Diseases occurring in developing countries can largely be attributed to poverty, poor healthcare infrastructure, and limited access to care. However, many developing countries such as India have undergone economic and demographic growth in recent years, resulting in a transition from diseases caused by poverty towards chronic, non-communicable, lifestyle-related diseases. Despite this recent rapid economic growth, a large proportion of the Indian population lives in poverty. Although risk factors for stroke in urban Indian populations are similar to developed nations, it is likely that they may be quite different among those afflicted by poverty. Furthermore, treatment options for stroke are fewer in India. Well-organized stroke services and emergency transport services are lacking, many treatments are unaffordable, and socio-cultural factors may influence access to medical care for many stroke victims. Most stroke centres are currently in the private sector and establishing such centres in the public sector will require enormous capital investment. Given the limited resources available for hospital treatments, it would be logical to place a greater emphasis on effective population-wide interventions to control or reduce exposure to leading stroke risk factors. There also needs to be a concerted effort to ensure access to stroke care programmes that are tailored to suit Indian communities and are accessible to the large majority of the population, especially the economically challenged section.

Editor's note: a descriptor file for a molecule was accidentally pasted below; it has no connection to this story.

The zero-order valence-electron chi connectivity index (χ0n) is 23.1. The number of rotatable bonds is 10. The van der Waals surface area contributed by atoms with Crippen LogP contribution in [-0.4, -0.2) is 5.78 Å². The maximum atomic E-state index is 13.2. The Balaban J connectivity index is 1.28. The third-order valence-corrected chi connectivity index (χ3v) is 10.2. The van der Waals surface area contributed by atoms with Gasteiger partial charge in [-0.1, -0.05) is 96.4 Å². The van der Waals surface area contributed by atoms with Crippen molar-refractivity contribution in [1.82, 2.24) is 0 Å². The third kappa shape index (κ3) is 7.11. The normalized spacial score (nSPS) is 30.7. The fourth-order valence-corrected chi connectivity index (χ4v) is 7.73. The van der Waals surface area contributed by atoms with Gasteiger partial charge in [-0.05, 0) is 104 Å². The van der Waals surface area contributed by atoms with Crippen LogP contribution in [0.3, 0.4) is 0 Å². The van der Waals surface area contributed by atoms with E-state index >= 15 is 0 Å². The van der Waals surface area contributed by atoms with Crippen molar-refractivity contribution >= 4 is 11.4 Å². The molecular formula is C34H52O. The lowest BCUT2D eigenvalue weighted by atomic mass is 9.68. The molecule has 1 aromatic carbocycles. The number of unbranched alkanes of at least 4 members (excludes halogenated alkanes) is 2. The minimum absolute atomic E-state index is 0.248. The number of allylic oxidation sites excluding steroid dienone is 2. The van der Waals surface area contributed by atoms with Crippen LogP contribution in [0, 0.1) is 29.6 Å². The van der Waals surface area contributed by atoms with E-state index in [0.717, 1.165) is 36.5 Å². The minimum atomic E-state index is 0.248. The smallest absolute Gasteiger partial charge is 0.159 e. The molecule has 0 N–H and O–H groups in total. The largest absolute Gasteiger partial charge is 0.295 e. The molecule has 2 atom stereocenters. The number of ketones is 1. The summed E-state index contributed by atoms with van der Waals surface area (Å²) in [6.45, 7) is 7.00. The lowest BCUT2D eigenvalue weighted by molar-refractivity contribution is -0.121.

What is the situation of government attention towards the treatment of strokes in India? What barriers do you see in successful implementation of policies?